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Thursday, October 6, 2011

A Greater Holocaust

Who do we normally think of as the epitome of human evil?  Who is the quintessential example of the dark potential of human depravity? 
Adolph Hitler.  If you want to cast someone as a tyrant, bigot, or inhuman masochist, compare them to Hitler.  How many times during George W. Bush’s presidency did we see protesters carrying large pictures of Bush with the perennially recognizable Hitler mustache painted on his upper lip?  Recently, Hank Williams Jr. compared President Obama to Hitler, and as a result his song, “All My Rowdy Friends,” was discontinued as the intro to Monday Night Football after serving twenty years in that role.  It’s a serious thing to throw the “Hitler epithet.”
Why is that?  There have been other more murderous figures in human history, several in the 20th century alone.  Yet, Hitler tops the list.  There may be numerous reasons for this.  Perhaps it is because his atrocities were the most widely documented.  Who hasn’t seen the horrific pictures of giants pits full of emaciated corpses and heard the nightmarish tales of the suffering perpetrated in the concentration camps?  Perhaps it is due to the fact that the holocaust represented an ethnic cleansing – millions of people died simply for being Jews.  Perhaps it was the cruelty employed in the murdering of these people.  Perhaps it was the brainwashing of the German people that empowered Hitler and his Nazis to carry out the epic slaughter.  Perhaps it was all these things combined.  Whatever the reasons, Hitler and Nazi Germany remain today the automatic darkest examples of the evil that human beings are capable of committing.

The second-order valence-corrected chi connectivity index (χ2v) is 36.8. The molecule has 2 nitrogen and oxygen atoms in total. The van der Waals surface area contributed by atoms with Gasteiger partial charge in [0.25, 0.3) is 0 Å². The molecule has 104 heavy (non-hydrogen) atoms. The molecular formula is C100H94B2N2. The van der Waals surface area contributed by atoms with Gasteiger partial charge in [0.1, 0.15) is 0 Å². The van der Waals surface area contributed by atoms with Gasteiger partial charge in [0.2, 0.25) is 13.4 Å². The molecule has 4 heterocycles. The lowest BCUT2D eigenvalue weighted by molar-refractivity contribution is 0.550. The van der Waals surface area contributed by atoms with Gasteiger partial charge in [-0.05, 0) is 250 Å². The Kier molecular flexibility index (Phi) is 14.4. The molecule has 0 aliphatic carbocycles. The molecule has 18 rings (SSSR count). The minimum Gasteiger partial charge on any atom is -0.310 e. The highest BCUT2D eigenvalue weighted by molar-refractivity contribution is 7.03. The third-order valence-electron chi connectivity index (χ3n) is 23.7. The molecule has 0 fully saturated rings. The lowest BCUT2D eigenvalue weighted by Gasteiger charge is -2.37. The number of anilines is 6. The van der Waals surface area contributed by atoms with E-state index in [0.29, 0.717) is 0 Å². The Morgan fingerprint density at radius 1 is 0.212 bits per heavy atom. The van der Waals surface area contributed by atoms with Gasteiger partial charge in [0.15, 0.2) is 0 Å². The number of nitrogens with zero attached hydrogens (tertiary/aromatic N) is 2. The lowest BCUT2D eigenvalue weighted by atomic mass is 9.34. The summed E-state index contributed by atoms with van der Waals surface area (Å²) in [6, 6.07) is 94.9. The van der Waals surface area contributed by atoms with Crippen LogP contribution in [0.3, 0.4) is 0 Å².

It’s amazing how easy it is to recognize evil that is happening or has happened somewhere else.  We are horrified by a Hitler from which we are over half a century removed, yet we tolerate a more diabolical evil taking place right under our noses.  There is a greater holocaust, both in terms of duration and lives lost, currently happening in the United States. 
Hitler killed a total of between 10 and 12 million people.  The United States has aborted over 50 million children since 1973. 
I recently came across one of the most powerful videos I’ve ever seen.  There is a link below to a video called “180,” released by Living Waters, a ministry founded by Ray Comfort.  In it, Comfort uses his signature street evangelism method to lead people through a discussion of the holocaust, eliciting from them the pure evil of what happened at the hands of the Nazis.  He then relates the holocaust to the modern massacre that we know as abortion.  The results are stunning.
The video is about 33 minutes long, but well worth your time.  It does contain graphic content – there are disturbing images of both the holocaust and the world of abortion, as well as some profanity, all of which is bleeped out, though.  This is probably not something you will want your children to watch with you.  You may also want to view it yourself before allowing your teens to see it.
Let me also say that even as we take a hard stand against abortion, we need to reach out in love and grace to those who have had abortions.  Abortion is a sin, as the Bible clearly demonstrates that it is wrong to murder.  But God is loving and gracious.  If we confess our sins, he is faithful and just to forgive us our sins and to cleanse us from all unrighteousness (1John 1:9).  If you or someone you know has had an abortion and still struggle with guilt, please contact the church.  We want to come alongside and offer hope and help from God’s Word.  The church phone is 513-759-0096. 
Posted by Greg Birdwell

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